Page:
Celebrate Canada Day with the VSO 

The orchestra returns to Whistler Olympic Plaza for shows on June 30 and July 1

click to enlarge PHOTO BY JUSTA JESKOVA/ TOURISM WHISTLER - outdoor orchestra The VSO returns to Whistler Olympic Plaza on Saturday and Sunday.
  • PHOTO by justa Jeskova/ tourism whistler
  • outdoor orchestra The VSO returns to Whistler Olympic Plaza on Saturday and Sunday.

Update: The Resort Municipality of Whistler announced on Friday that the VSO concerts will now be at 7 p.m. rather than 8:30 p.m. on both June 30 and July 1 because of cool, wet weather in the forecast.

The Vancouver Symphony Orchestra's (VSO) Canada Day weekend shows have become an important part of Whistler's summer calendar.

Every year since 2012, the musicians have travelled up the Sea to Sky Highway for a pair of free shows at Whistler Olympic Plaza, where locals and visitors of all ages gather on the lawn to take in the music in front of the mountain backdrop.

"It's a great venue and a great opportunity for the orchestra to get into the community outside of where it routinely performs," says Matthew Baird, PR manager with the VSO. "It's a good thing to take the orchestra to where the people are as well as having them come to our home. (The Whistler show) always has a family friendly vibe to it."

This year's concerts—which take place on Saturday, June 30, and Sunday, July 1—mark a special occasion: it's the last time music director maestro Bramwell Tovey will lead the orchestra.

Tovey marked his last official concerts with the VSO earlier this month, but the Whistler shows will be his "last time standing in front of the orchestra as the long-time music director."

Since the beginning of the year, he's been the new principal conductor at the BBC Orchestra in the U.K., as well as the director of orchestral activities at Boston University School of Music.

As the longest-serving conductor in the history of the VSO, Tovey's new title with the organization will be music director emeritus.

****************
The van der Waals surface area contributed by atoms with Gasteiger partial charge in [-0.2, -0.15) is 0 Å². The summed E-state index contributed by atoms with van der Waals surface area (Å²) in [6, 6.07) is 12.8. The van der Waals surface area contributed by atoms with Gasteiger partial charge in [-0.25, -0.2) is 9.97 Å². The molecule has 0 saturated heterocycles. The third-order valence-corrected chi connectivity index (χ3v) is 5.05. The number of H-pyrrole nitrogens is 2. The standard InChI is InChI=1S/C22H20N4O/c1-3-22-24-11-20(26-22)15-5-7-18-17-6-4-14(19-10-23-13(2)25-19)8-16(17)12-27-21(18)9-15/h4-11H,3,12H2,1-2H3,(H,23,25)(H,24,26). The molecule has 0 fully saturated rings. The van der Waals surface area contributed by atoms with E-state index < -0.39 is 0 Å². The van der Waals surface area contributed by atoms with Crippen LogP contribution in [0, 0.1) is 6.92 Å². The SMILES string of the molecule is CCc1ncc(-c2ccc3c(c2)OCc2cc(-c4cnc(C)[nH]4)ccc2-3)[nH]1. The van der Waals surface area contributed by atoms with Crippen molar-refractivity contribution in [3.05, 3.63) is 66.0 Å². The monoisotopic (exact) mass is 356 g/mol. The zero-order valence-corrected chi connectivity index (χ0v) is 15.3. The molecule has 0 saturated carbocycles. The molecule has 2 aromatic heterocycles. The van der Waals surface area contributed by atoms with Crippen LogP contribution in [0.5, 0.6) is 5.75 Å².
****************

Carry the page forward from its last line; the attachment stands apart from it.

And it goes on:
"He'll still have a home in Vancouver, but he'll be spending more time in England and on the East Coast in Boston," Baird adds.

But before he bids farewell, he'll celebrate Canada Day in Whistler. Saturday's show will include the overture to "Candide" by Leonard Bernstein—chose to mark the centenary of his birth—as well as "The Lark Ascending" by Ralph Vaughan Williams and Tchaikovsky's "Symphony No. 4."

Then, on July 1, celebrate Canada Day with music that ranges from Shostakovich's "Festive Overture," a selection from the opera Samson and Delilah, and "Londonderry Air." The finale will feature Tchaikovsky's "1812 Overture."

"Take (some time) and listen and enjoy the music. Put away your cell phone—ignore Donald Trump—and just enjoy the experience ... The environment in Whistler allows for that. People are there to enjoy themselves and they're not so pressured that they're running to and from home on a mission," Baird says.

Also returning this year: the Vancouver Symphony Orchestra Institute at Whistler. Running from June 24 until July 3, that program invites 90 advanced music students ranging in age from 15 to 25 to Whistler with the aim of "training the next great generation of aspiring orchestral musicians."

Locals will be able to watch six of their performances at various venues—ranging from outside the Maury Young Arts Centre or the Audain Art Museum to up at the Roundhouse—over that time.

"Walking through the village, in front of the gazebo and just to have that drive-by experience of saying, 'Oh my goodness, I had no idea this was going on,' people are delighted with it," Baird says.

If you miss the shows in Whistler you can also catch the VSO's slate of summer performances—which are particularly accessible and aimed at a younger crowd—around Vancouver and the Lower Mainland.

They include Harry Potter and the Order of the Phoenix in Concert—during which the VSO will play during a screening of the popular movie; Symphony in the Park at Deer Lake Park; and VSO at the Movies: Star Wars: A New Hope—In Concert, which will screen that film as the VSO performs.

"A lot of people's first exposures to 'classical' orchestral music is in films and soundtracks," Baird says. "When people see an orchestra close like that, they don't realize just how many people it takes to do a soundtrack. That's always remarkable."

The two shows in Whistler, meanwhile, take place on June 30 and July 1 at 7 p.m. in Whistler Olympic Plaza.

For more information on all the shows visit vancouversymphony.ca.


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